I’ve also been doing a lot of thinking about the shape of the book, and about how the whole thing works as a complete document, as opposed to thinking just about the parts of the book, and this is work that I’ve needed to do, and frankly it’s not work that is easy to do when you don’t have a big block of unstructured time.  And so I’m trying to be kind to myself about the lack of words getting written, because I can definitely write words during the academic semester, but I can’t really do the kind of deep and wandering thinking that I’ve been doing (while in an over-the-counter-drug haze) when I’m also doing teaching and all the other day-to-day commitments of the semester.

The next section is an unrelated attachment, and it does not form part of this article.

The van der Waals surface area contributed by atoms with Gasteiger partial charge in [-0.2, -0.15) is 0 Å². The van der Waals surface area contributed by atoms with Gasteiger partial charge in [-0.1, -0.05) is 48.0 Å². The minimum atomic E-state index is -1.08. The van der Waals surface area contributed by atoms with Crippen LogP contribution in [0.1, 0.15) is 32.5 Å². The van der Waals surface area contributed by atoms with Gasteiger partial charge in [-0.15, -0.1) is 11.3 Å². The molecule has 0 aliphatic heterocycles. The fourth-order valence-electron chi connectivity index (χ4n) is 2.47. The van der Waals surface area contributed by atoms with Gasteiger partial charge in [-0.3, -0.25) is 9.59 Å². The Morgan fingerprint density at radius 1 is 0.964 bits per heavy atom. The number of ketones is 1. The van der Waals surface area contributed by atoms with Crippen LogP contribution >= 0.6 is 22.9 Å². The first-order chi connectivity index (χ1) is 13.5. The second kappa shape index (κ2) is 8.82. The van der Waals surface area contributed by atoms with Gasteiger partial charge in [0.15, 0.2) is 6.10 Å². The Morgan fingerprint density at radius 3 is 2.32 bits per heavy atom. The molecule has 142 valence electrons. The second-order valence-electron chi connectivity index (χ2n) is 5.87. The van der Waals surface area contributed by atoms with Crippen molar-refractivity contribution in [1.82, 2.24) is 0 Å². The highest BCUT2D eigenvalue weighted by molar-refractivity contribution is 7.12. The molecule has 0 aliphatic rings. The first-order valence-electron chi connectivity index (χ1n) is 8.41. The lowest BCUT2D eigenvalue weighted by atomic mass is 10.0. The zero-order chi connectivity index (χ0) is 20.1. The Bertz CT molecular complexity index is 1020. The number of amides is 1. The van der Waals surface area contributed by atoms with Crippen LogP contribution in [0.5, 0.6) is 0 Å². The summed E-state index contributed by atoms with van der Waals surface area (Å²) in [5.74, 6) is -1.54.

And I also need to be grateful for the fact that I am not at MLA (even though I’m jealous of everybody who is at MLA) this year, because having all this time is a direct consequence of the fact that I’m not there.  And also: how much would it suck to have this cold and to do MLA at the same time?  Totally.

Another thing I’ve accomplished this week is that I made tons of appointments – doctors, dentist, vet, car.  By the by: it seems this is a great time of year to make such appointments, as I’ve been able to get all of these scheduled for within the next two weeks, which I feel like is wonderful.  Something I really hate is making appointments.  I also hate having to go to them, but it’s the making of them that is really my biggest problem.